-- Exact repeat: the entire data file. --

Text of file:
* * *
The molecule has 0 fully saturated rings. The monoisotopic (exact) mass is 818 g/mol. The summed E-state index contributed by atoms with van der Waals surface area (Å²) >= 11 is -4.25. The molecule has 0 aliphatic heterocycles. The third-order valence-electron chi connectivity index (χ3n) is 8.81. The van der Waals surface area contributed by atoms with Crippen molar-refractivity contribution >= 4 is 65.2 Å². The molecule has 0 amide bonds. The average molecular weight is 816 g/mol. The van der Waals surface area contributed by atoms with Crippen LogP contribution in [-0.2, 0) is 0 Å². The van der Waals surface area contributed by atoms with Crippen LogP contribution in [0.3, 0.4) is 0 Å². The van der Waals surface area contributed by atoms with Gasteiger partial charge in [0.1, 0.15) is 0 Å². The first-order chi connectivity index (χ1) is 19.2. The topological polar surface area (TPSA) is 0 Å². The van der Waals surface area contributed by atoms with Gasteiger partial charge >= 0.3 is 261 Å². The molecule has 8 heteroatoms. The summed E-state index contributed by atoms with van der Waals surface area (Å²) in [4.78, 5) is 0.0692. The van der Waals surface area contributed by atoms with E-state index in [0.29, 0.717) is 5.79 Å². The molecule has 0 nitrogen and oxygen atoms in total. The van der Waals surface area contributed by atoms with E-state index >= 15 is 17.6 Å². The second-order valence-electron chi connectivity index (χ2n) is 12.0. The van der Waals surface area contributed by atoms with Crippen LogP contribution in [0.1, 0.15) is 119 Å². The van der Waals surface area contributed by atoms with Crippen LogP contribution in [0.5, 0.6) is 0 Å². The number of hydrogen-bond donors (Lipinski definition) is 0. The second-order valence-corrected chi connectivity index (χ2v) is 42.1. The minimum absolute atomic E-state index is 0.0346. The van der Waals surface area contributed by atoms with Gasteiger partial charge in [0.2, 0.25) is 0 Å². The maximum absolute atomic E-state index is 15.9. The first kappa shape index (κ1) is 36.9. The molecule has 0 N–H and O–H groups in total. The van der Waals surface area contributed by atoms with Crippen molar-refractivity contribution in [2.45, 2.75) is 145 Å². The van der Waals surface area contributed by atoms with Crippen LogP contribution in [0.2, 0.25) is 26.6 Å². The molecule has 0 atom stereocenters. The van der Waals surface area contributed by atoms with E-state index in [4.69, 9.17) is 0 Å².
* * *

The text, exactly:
The molecule has 0 fully saturated rings. The monoisotopic (exact) mass is 818 g/mol. The summed E-state index contributed by atoms with van der Waals surface area (Å²) >= 11 is -4.25. The molecule has 0 aliphatic heterocycles. The third-order valence-electron chi connectivity index (χ3n) is 8.81. The van der Waals surface area contributed by atoms with Crippen molar-refractivity contribution >= 4 is 65.2 Å². The molecule has 0 amide bonds. The average molecular weight is 816 g/mol. The van der Waals surface area contributed by atoms with Crippen LogP contribution in [-0.2, 0) is 0 Å². The van der Waals surface area contributed by atoms with Crippen LogP contribution in [0.3, 0.4) is 0 Å². The van der Waals surface area contributed by atoms with Gasteiger partial charge in [0.1, 0.15) is 0 Å². The first-order chi connectivity index (χ1) is 19.2. The topological polar surface area (TPSA) is 0 Å². The van der Waals surface area contributed by atoms with Gasteiger partial charge >= 0.3 is 261 Å². The molecule has 8 heteroatoms. The summed E-state index contributed by atoms with van der Waals surface area (Å²) in [4.78, 5) is 0.0692. The van der Waals surface area contributed by atoms with E-state index in [0.29, 0.717) is 5.79 Å². The molecule has 0 nitrogen and oxygen atoms in total. The van der Waals surface area contributed by atoms with E-state index >= 15 is 17.6 Å². The second-order valence-electron chi connectivity index (χ2n) is 12.0. The van der Waals surface area contributed by atoms with Crippen LogP contribution in [0.1, 0.15) is 119 Å². The van der Waals surface area contributed by atoms with Crippen LogP contribution in [0.5, 0.6) is 0 Å². The number of hydrogen-bond donors (Lipinski definition) is 0. The second-order valence-corrected chi connectivity index (χ2v) is 42.1. The minimum absolute atomic E-state index is 0.0346. The van der Waals surface area contributed by atoms with Gasteiger partial charge in [0.2, 0.25) is 0 Å². The maximum absolute atomic E-state index is 15.9. The first kappa shape index (κ1) is 36.9. The molecule has 0 N–H and O–H groups in total. The van der Waals surface area contributed by atoms with Crippen molar-refractivity contribution in [2.45, 2.75) is 145 Å². The van der Waals surface area contributed by atoms with Crippen LogP contribution in [0.2, 0.25) is 26.6 Å². The molecule has 0 atom stereocenters. The van der Waals surface area contributed by atoms with E-state index in [4.69, 9.17) is 0 Å².